Press "Enter" to skip to content

Biden: 'Unconscionable' for GOP to oppose debate on gun laws

President Biden on Thursday called Republican opposition to even debating various proposals to strengthen gun laws “unconscionable” and predicted the GOP would pay a price at the ballot box if Congress fails to pass legislation after a string of mass shootings.

“This time, we have to take the time to do something. This time, it’s time for the Senate to do something. But as we know, in order to get anything done in the Senate, we need a minimum of 10 Republican senators,” Biden said in a primetime address from the White House laying out his proposals to curb gun violence and urging Congress to act.

“I support the bipartisan efforts that includes a small group of Democrats and Republican senators trying to find a way,” Biden continued. “But my god, the fact that the majority of Senate Republicans don’t want any of these proposals even to be debated or come up for a vote, I find unconscionable.”

Biden’s speech came a day after a gunman killed four people at a Tulsa, Okla., medical building; nine days after 21 people, including 19 children, were slaughtered in a shooting at a Uvalde, Texas, elementary school; and 19 days after a gunman killed 10 people at a supermarket in Buffalo, N.Y.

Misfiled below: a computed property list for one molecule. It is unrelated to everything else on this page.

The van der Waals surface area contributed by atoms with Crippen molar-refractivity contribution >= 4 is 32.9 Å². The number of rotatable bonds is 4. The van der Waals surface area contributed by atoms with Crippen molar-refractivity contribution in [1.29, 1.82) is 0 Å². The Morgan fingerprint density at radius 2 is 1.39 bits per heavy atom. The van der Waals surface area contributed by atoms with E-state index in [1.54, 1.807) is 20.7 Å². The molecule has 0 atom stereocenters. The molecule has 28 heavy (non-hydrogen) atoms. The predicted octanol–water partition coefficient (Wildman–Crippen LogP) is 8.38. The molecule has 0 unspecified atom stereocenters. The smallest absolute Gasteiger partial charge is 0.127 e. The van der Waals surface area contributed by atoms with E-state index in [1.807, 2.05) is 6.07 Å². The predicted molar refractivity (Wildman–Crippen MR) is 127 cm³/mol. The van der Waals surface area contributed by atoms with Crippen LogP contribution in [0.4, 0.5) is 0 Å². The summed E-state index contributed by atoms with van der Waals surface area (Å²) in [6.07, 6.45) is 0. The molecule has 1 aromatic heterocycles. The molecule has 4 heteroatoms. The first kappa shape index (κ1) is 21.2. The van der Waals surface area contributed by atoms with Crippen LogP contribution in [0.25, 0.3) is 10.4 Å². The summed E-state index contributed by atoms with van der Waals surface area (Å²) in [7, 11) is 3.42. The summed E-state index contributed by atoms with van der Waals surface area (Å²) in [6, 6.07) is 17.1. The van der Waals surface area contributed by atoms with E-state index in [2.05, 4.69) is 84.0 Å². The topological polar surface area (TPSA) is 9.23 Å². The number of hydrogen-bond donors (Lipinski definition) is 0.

The president urged lawmakers to reauthorize an assault weapons ban or at minimum raise the age requirement to purchase assault weapons from 18 to 21. He also called on Congress to strengthen background checks, repeal liability immunity for gun manufacturers and enact red flag legislation, which would allow authorities to take weapons away from those who may pose a threat to themselves or others.

While the House has passed expanded background checks and will vote next week on red flag legislation, those bills face an uphill fight to pass the Senate, which is divided evenly between Republicans and Democrats. Any legislation would need 60 votes to overcome the legislative filibuster.

A small bipartisan group of senators have held discussions focused on red flag legislation in the wake of the Uvalde shooting, but previous negotiations on gun laws have fizzled after other tragedies.

Biden suggested inaction following the latest string of mass shootings would lead to repercussions for lawmakers come Election Day.

“I’ve been in this fight for a long time. I know how hard it is. But I’ll never give up,” Biden said. “And if Congress fails, I believe this time a majority of the American public won’t give up either. I believe the majority of you will act to turn your outrage into making this issue central to your vote.”

Source: The Hill

Be First to Comment

    Leave a Reply

    Your email address will not be published.